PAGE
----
An Eye on M1, Cyclicals, and Junk Bonds: What Matters?

Rosenberg says "Keep an eye on M1", others watch Cyclicals, and still others have an eye on junk bonds.

An Eye on M1

The problem with this story is that it does not match the hype. Nor does M2.

Real M1 and M2

Watching M1 is Useless

If we are supposed to keep an eye on M1, it sure is not clear why. The dashed lines above so instances in which M1 growth turned negative and nothing happened for years.

I also added M2. It's equally useless.

Watching these monetary aggregates seems downright silly.

Cyclicals vs. Defensives

Seeking Alpha says Cyclicals Vs. Defensives (Aka The Market's Achilles' Heel).

The chart shows the cyclicals vs. defensives relative performance line against the S&P500. The key point is that cyclicals drove the last leg of the bull market, hence why I say this is basically the market's Achilles' heel.

The cyclicals vs. defensives line takes the ratio of the equal weighted performance of cyclicals (materials, industrials, technology) vs. defensives (telecoms, utilities, healthcare). As this line seems to trend during the study period, I have added a linear trend line for analytical purposes (the indicator is stretched vs. trend also).

As you can see on the chart, it's been the solid performance of cyclicals relative to defensives that drove the last leg of the bull market. The extreme runup in the cyclicals vs. defensives relative performance line can unwind in one of two ways: 1. A bullish rotation: where the S&P 500 heads higher but defensive sectors take the lead; or 2. A bearish rotation: where the S&P 500 undergoes a correction/bear market, and defensives simply fall less than cyclicals.

Much, of course, will depend on the path of the economy, and I've previously shown how cyclicals vs. defensives tracks the ISM manufacturing PMI. So I think it's fair to say that this is going to be a key indicator to watch from a risk management and market timing perspective.

The above chart makes far more sense than watching M1 (but so does watching a monkey throw rocks at the moon). Yet, the timing is clearly problematic, even if the thesis has merit. Let's move along.

Junk Bonds

Please consider Junk Bond 12-Month Divergence Matter This Time?

I added the solid red line and the red box. There was a huge divergence in 2015 that did not amount to much. But the warning was accurate. There was a pullback in stocks and stocks did blast higher when junk bonds recovered.

If junk bonds remains weak, the stock market is highly likely to follow.

Watching junk bonds is an idea I have stated many times over the years. The above chart highlights the setup nicely.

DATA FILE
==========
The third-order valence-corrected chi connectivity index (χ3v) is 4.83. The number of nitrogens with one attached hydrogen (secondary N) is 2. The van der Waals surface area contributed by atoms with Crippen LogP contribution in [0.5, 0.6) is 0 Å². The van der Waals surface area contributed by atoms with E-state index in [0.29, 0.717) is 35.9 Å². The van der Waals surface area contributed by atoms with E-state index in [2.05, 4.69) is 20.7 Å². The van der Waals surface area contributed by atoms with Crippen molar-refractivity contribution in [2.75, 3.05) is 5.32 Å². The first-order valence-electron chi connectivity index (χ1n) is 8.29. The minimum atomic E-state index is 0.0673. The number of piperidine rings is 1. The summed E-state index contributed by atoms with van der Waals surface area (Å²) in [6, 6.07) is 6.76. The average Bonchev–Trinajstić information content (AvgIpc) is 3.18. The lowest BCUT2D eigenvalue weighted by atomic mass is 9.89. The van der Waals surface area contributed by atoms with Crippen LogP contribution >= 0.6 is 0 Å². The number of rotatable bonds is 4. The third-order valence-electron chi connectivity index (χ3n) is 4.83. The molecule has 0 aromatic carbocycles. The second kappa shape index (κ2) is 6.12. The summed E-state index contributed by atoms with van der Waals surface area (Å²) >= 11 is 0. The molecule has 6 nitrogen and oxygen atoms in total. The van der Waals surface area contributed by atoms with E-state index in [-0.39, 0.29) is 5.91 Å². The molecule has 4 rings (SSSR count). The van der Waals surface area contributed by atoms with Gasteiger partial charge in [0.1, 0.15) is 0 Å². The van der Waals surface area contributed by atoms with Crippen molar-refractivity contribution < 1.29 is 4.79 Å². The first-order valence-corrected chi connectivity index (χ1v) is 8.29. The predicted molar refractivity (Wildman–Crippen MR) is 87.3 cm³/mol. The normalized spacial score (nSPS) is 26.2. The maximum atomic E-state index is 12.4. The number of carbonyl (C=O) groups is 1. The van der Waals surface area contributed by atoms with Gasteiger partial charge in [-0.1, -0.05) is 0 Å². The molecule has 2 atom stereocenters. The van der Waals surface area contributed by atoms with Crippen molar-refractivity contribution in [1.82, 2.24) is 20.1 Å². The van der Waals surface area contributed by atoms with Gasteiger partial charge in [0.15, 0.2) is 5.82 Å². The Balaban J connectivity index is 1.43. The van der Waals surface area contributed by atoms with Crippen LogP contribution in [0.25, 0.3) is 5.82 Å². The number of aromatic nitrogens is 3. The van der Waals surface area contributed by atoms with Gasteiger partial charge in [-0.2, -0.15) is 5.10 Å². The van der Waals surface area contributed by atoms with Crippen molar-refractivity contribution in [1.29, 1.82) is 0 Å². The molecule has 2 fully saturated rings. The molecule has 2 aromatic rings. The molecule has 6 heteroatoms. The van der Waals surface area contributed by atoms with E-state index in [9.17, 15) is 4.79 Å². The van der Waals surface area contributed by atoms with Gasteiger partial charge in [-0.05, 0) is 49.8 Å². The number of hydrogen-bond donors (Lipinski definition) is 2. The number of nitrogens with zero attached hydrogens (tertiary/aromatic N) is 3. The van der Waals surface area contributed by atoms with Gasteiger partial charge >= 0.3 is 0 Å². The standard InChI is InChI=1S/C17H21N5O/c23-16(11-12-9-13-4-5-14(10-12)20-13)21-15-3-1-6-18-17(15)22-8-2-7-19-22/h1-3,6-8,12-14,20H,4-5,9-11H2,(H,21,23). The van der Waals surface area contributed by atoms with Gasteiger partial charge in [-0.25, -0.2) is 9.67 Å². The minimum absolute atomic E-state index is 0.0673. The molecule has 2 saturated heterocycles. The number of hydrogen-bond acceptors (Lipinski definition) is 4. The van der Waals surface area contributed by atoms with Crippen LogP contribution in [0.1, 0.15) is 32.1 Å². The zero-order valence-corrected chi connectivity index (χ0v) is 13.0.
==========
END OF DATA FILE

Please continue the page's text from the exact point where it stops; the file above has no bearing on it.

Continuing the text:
Mike "Mish" Shedlock

Comments (15)
View Older Messages

Simon Ward at Money Moves Markets is the top banana at economic forecasting, he has real narrow money slowing rapidly across the world, even the US too. Achtung.


Mish, isn't your dismissal of monetary aggregates a sin in the temple of Austrian Economics? You risk disbarment, surely!

Salmo Trutta
Salmo Trutta

You don't use m1, you use "total checkable deposits". Then you apply the distributed lag effect, which has been a mathematical constant for > 100 years.

Economic prognostications are infallible. And secular strangulation is a math formula, one that explains the fallacious accounting. It was predicted in 1961.

Nobody talks about the velocity of circulation. It's one of the most important determinants of economic growth.

And nobody understands the mechanics of money velocity either.

It is not income velocity, Vi, it is a transactions concept, Vt. The transactions velocity, Vt, is an “independent” exogenous force acting on prices.

Most of this “S-Curve” dynamic damage (sigmoid function), was done by the first half of 1981, with the widespread introduction of new negotiable demand drafts, e.g., the effervescent “saturation value” of ATS, NOW, and MMDA accounts.

Thus, began secular strangulation. The decline in money velocity is identifiable. It is particularly traceable to the decline in savings put back to work (that produces financial perpetual motion). This is due to the preponderance of bank-held savings, funds that are un-used and un-spent, lost to both consumption and investment. Why? Because from the standpoint of the entire economy, the DFIs always create new money whenever they lend/invest. They do not loan out existing deposits saved or otherwise.

That is the error in Keynes' General Theory. In almost every instance in which Keynes wrote the term bank in the General Theory, it is necessary to substitute the term financial intermediary in order to make his statement correct.